Disgrace by Association

by the Revd Canon Anna Norman-Walker, Rector of Streatham and past member of General Synod
Anna Norman-Walker

On Saturday morning a couple of weeks ago the Diocesan Bishop called, he lives in my Parish and invited me to accompany him on a visit to our local Oxfam shop on the Streatham High Road. He wanted to offer a word of kindness and affirmation to our Oxfam volunteers in the wake of the recent Oxfam Scandal. The response of the staff moved me; they were genuinely touched by the visit and readily opened up about the impact the headlines had had on them.  The deputy manager described her sadness and how she, and others had felt something of the disgrace of the scandal ‘by association’, despite being entirely disconnected from it at a personal and high street level.

There is no doubt that the behaviour of Oxfam workers in Haiti was deplorable, the subsequent management of reputational damage disgraceful, and the offering of a ‘dignified exit’ from the organisation to those responsible at the time entirely unacceptable.

I could not help but draw parallels with my own experience of priestly ministry. As I sat in the cinema watching the quite brilliant film ‘Three Billboards outside Epping Missouri’ I squirmed during a scene where the local priest visits the home of an angry grieving woman and is balled out by her because of the organisation he represented:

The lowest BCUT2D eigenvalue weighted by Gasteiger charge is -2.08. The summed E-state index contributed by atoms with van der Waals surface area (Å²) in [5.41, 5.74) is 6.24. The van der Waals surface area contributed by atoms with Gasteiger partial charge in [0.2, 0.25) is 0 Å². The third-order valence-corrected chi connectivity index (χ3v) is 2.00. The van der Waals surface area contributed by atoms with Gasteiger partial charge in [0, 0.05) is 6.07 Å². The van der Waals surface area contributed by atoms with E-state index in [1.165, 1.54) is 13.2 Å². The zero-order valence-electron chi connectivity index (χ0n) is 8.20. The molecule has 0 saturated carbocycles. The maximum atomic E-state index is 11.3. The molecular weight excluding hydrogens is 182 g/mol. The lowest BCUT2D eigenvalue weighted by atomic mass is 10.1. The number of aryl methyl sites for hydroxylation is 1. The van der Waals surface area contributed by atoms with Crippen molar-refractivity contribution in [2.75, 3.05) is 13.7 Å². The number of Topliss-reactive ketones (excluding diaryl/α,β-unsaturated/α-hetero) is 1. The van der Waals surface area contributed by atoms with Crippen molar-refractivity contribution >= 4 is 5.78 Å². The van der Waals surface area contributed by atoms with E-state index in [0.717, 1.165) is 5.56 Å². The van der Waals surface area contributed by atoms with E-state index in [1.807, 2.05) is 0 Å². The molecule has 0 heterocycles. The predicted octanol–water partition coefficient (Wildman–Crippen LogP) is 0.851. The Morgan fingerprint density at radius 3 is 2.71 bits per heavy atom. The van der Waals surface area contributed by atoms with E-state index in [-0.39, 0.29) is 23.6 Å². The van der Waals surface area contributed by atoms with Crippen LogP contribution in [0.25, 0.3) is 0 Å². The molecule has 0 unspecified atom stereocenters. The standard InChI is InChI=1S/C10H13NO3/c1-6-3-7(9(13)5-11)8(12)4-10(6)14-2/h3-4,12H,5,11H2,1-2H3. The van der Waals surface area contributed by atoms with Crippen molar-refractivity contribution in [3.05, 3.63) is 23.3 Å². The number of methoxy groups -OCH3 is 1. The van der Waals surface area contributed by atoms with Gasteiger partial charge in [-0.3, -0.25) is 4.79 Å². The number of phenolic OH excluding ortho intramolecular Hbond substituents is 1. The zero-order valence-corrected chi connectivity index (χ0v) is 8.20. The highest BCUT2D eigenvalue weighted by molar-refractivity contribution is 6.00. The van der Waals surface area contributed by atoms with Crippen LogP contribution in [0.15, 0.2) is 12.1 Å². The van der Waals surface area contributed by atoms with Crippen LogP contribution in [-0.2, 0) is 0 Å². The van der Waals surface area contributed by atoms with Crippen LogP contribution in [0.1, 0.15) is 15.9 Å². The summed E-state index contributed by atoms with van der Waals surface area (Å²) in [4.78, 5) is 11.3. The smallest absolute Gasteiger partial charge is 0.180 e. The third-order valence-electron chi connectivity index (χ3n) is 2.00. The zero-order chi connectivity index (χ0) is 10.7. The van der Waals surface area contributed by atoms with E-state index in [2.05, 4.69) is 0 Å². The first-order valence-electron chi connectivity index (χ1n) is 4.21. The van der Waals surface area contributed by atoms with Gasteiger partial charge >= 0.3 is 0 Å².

“You’ve got your colours, you’ve got your clubhouse, you’re, for want of a better word, a gang. And if you’re upstairs smoking a pipe and reading a bible while one of your fellow gang members is downstairs f*cking an altar boy then, Father, you’re culpable. Cos you joined the gang, man. And I don’t care if you never did shit or you never saw shit or you never heard shit. You joined the gang. You’re culpable.”

A little cheer rippled through the cinema as the monologue ended that night in the cinema and for a moment I shared in the experience of ‘disgrace by association’.

The cost to Oxfam is yet to be fully measured; 1,200 people have cancelled their donations and a cry has gone out to withdraw the 32 million pounds of government funding given to support the charities international work. This is a pity, because those who ultimately suffer are those in most need in the world. What perhaps needs to be more urgently addressed is the issue of accountability for those who work in the name of any organisation, and especially those who claim altruistic values.

There will always be an appetite for celebrating a fall from grace of those who have set out to ‘do good’ and the Oxfam story has done nothing to quench the cynicism that exists especially within the media. Andrew Mc Leod in the Daily Mail writes “ jobs in international aid attract pedophiles and other predators who benefit from the power the aid industry confers upon them”.

The same might be said of the Church  of course, given our historic case list.

Which is why safeguarding, safer recruitment, the holding accountable of those who cross lines, must our very highest priorities. We need to learn to say sorry, even for those things of which we had no personal involvement. We did, after all ‘join the gang’.

Lent is a season of repentance and it leads us to the Cross; it is here that we meet our ‘gang leader’ who is prepared to bear the shame of ‘disgrace by association’ with all humanity, despite the many dreadful things we are capable of doing and so should we.